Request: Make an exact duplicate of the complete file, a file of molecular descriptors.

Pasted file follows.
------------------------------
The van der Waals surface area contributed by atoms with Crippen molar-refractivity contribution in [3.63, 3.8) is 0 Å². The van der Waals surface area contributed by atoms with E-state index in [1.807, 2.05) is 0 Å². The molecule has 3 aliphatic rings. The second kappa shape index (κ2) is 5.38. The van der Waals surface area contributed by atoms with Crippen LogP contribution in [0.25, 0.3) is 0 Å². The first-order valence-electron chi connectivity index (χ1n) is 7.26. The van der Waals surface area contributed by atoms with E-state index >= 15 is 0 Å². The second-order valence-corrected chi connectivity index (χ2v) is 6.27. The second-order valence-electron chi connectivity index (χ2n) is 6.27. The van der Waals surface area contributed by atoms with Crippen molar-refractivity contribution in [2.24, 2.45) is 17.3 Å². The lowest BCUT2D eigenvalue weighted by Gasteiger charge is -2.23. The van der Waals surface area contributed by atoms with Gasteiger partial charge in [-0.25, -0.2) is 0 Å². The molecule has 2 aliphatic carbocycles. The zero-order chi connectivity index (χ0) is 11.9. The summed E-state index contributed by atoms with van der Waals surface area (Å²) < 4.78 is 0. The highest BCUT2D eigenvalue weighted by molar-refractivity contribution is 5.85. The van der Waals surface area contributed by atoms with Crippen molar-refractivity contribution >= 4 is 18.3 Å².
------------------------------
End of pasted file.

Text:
The van der Waals surface area contributed by atoms with Crippen molar-refractivity contribution in [3.63, 3.8) is 0 Å². The van der Waals surface area contributed by atoms with E-state index in [1.807, 2.05) is 0 Å². The molecule has 3 aliphatic rings. The second kappa shape index (κ2) is 5.38. The van der Waals surface area contributed by atoms with Crippen LogP contribution in [0.25, 0.3) is 0 Å². The first-order valence-electron chi connectivity index (χ1n) is 7.26. The van der Waals surface area contributed by atoms with E-state index >= 15 is 0 Å². The second-order valence-corrected chi connectivity index (χ2v) is 6.27. The second-order valence-electron chi connectivity index (χ2n) is 6.27. The van der Waals surface area contributed by atoms with Crippen molar-refractivity contribution in [2.24, 2.45) is 17.3 Å². The lowest BCUT2D eigenvalue weighted by Gasteiger charge is -2.23. The van der Waals surface area contributed by atoms with Gasteiger partial charge in [-0.25, -0.2) is 0 Å². The molecule has 2 aliphatic carbocycles. The zero-order chi connectivity index (χ0) is 11.9. The summed E-state index contributed by atoms with van der Waals surface area (Å²) < 4.78 is 0. The highest BCUT2D eigenvalue weighted by molar-refractivity contribution is 5.85. The van der Waals surface area contributed by atoms with Crippen molar-refractivity contribution >= 4 is 18.3 Å².